Swedish defensive record holds out hope of goals

Tonight’s hosts have been scoring against some of the world’s best of late but defensive record suggests that Irish will have chances

Zlatan Ibrahimovic speaks to the press. Photograph: Inpho

Zlatan Ibrahimovic speaks to the press. Photograph: Inpho

Fri, Mar 22, 2013, 00:50

The Swedes have conceded nine goals in their last three games; something that would most likely be considered a full blown crisis in these parts were it not for the quality of the opposition involved and the fact that they also managed to score 10.

“We had some problems in the defence,” acknowledges Hamren, an amiable 55 year-old who has been coaching for almost 40 years, in English after having clearly spent much of the previous 20 minutes at yesterday’s pre match press addressing precisely the same issue in his native tongue. “We conceded too many goals so I’m not satisfied with that. We’re still not where I want us to be but,” he points out, “we have also met the number two, three and six in the world (actually the three teams: Germany, Argentina and England, are currently ranked two, three and four) so there have been some challenges too.”

Two have been met in remarkable fashion with the Swedes coming from behind to beat England comprehensively in a home friendly and, rather more impressively, battling back from four down to draw a qualifier in Berlin.

Ibrahimovic was a key player both times – he got all four goals against the English including an astonishing long range, overhead effort as well as the one that that kick started the revival against Joachim Loew ’s men – but Trapattoni will doubtless point to the opportunities too while hoping that his own players are good enough to exploit them.

The Swedes, it might be argued, are suffering first and foremost from the loss of Olof Mellberg from the heart of their defence with the vastly experienced 35 year-old the only member of Hamren’s squad who could rival its famous striker in terms of stature, even if he too fell short of being his friend’s equal when it came to ability.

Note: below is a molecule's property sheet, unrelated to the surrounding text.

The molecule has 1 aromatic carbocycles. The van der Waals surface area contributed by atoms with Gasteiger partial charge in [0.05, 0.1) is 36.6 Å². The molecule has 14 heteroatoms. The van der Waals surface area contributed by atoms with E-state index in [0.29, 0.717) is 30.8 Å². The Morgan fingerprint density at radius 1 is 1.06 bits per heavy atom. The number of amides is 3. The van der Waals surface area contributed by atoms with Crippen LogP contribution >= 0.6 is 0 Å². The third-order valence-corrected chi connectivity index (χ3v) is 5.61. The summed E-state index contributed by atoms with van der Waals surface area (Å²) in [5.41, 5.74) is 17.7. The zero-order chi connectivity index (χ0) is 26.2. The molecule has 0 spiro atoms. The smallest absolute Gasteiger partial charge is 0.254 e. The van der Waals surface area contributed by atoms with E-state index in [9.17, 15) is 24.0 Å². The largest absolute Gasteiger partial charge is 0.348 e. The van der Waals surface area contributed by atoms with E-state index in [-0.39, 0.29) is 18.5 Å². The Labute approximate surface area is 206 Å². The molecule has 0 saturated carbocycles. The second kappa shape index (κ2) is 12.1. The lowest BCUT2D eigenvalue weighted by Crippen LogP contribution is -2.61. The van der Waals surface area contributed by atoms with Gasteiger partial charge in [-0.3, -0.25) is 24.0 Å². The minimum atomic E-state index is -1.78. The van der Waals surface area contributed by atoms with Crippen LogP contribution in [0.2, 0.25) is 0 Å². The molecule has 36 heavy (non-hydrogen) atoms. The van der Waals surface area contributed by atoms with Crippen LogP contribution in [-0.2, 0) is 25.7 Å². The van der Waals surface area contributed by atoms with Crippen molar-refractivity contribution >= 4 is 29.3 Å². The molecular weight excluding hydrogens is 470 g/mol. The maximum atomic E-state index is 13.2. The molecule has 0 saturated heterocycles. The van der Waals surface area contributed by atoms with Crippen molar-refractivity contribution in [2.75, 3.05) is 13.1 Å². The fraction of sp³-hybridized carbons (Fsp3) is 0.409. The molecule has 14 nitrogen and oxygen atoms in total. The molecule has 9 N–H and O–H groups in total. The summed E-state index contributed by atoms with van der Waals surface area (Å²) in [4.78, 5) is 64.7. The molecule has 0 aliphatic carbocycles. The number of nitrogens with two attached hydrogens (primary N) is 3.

“It’s a nice feeling to go 4-0 down to Germany and still get a point,” observes Jonas Olsson, the West Brom centre back who used to partner Mellberg but is now, in his absence, the senior member of the back four. “And that’s part of what we are now; that we are playing more attacking open football. But the danger with that is that we also open ourselves to letting in more goals.”

Olsson, Celtic ’s Mikael Lustig and Andreas Granqvist all pretty much pick themelves given what is available to the hosts for this game but none stands out at this level while many believe the likely selection of Anderlecht ’s Behrang Safari over Oscar Wendt of Borussia Monchengladbach, is a miscalculation by the generally astute Hamren.

The coach prefers to focus on practice rather than personnel; saying that the squad has been working on its positional play in training but, like his Italian opposite number, lamenting the fact that he has so little time to get things right in the run up to games like this.

“We need to do better with that,” he says “but the passing is so quick now that you need to be better too in the one against one situations (marking) because if you are not then you will have problems against the really good teams.”

Whether he counts Ireland as one of them is left hanging in the air somewhat but there is little doubt that Hamren is concerned by the potential for tonight’s visitors to cause Andreas Isaksson problems from a set piece or two.

“We have worked a lot about defending set-pieces,” confirms Olsson. “We haven’t changed anything; we have just focused on it because it has to be correct from the beginning. We have worked on it in the last few days because it is a strength for Ireland.”

Of Ireland’s 13 most recent goals, indeed, seven have come to one extent of another from corners and free-kicks with an eighth scored by Robbie Keane from the penalty spot. Trapattoni insists that there is a threat too from his side’s “offensive actions” but either way Sweden ’s defensive shortcomings still look to be Keane and co.’s best route forward.